Attendance and participationEvery student will be expected to participate in the class discussions. Failure to do so will severely impact your grade. 15
Bring your own news storyThis will require students selecting and analyzing a news story in a short presentation in class. 5
OutlinesA one page outline for the midterm paper and the final presentation is required at least one week before they are due.5
Weekly questions/observationsEvery week students are required to provide via email a question or observation based on the readings that will be due the night before the first class of the week.10
Self-grading assessmentStudents are required to fill out a self-grading worksheet and turn it in with the midterm and final. 5

-ASSESSMENT CRITERIA:
AWork of this quality directly addresses the question or problem raised and provides a coherent argument displaying an extensive knowledge of relevant information or content. This type of work demonstrates the ability to critically evaluate concepts and theory and has an element of novelty and originality. There is clear evidence of a significant amount of reading beyond that required for the course
BThis is highly competent level of performance and directly addresses the question or problem raised. There is a demonstration of some ability to critically evaluate theory and concepts and relate them to practice. Discussions reflect the student’s own arguments and are not simply a repetition of standard lecture and reference material. The work does not suffer from any major errors or omissions and provides evidence of reading beyond the required assignments.
CThis is an acceptable level of performance and provides answers that are clear but limited, reflecting the information offered in the lectures and reference readings.
DThis level of performances demonstrates that the student lacks a coherent grasp of the material. Important information is omitted and irrelevant points included. In effect, the student has barely done enough to persuade the instructor that s/he should not fail.
FThis work fails to show any knowledge or understanding of the issues raised in the question. Most of the material in the answer is irrelevant.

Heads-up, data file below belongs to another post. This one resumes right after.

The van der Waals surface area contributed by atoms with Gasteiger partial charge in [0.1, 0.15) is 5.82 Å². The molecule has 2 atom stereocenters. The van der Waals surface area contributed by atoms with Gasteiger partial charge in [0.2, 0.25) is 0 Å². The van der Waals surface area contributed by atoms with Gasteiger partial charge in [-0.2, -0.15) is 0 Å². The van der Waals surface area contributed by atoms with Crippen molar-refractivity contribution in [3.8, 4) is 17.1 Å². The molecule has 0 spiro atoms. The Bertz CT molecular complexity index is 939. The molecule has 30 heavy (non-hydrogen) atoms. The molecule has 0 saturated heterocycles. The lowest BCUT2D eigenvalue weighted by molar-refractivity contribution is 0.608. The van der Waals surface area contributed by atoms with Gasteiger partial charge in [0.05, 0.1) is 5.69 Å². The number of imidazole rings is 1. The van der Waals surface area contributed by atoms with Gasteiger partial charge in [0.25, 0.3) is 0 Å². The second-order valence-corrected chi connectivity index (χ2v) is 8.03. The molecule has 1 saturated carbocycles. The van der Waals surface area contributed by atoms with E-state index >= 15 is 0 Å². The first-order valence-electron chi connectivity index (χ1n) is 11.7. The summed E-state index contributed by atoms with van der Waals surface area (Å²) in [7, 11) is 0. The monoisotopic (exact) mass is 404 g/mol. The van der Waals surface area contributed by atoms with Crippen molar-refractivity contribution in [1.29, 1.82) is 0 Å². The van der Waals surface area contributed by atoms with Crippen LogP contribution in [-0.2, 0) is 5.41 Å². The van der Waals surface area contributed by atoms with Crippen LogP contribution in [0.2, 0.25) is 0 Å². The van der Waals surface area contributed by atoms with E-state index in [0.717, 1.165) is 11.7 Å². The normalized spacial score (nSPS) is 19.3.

-ATTENDANCE REQUIREMENTS:

More than 2 unexcused absences will result in an F (Fail) grade for Attendance & Participation. More than 5 unexcused absences will result in failing the course. If unexcused, a tardy of more than 10 minutes will be counted as an absence. Lateness will affect the final grade. Every student is expected to do the readings when required and actively participate in class discussion. All the reading materials and course assignments will be posted on the class website.

-GRADING RUBRIC

Papers will be grading using the following criteria (and judged whether excellent, good, fair, needs work or insufficient):

1. Formatting (page numbers, bibliography, quotes, citations)
2. Sources (diverse, academic)
3. Organization (good transitions, definitions, structured argument)
4. Adherence to assignment guidelines (follows instructions, answers questions, covers topic)
5. Clarity (thesis stated and supported with examples, evidence, background, context)
6. Understanding terms and grasp of concepts
7. Originality
8. Style (readable, lucid, flow, makes sense, creative, academic, command of English)
9. Grammar, spelling, typos, sentence structure
10. Effort, passion, interest

-PAPER GUIDELINES

ALL papers are required to meet these criteria:

1. A clear thesis statement that the paper will follow through on.
2. Topics that are relevant to the course material.
3. Properly formatted in-text citations (Visit https://johncabot.libguides.com/citation).
4. A properly formatted reference section.
5. Appropriate labels for any images used.
6. Page numbers.
7. The name of the student, the course and the date at the beginning (cover pages are not required).
8. Spell and grammar checked completed before submission.
9. Be 12 point font and 1.5 spaced.
10. All papers are to be turned in electronically as Word documents as an attachment in the email.
11. Emails must have a subject line that accurately indicates the subject and have a message included. Each piece of work requires a separate email.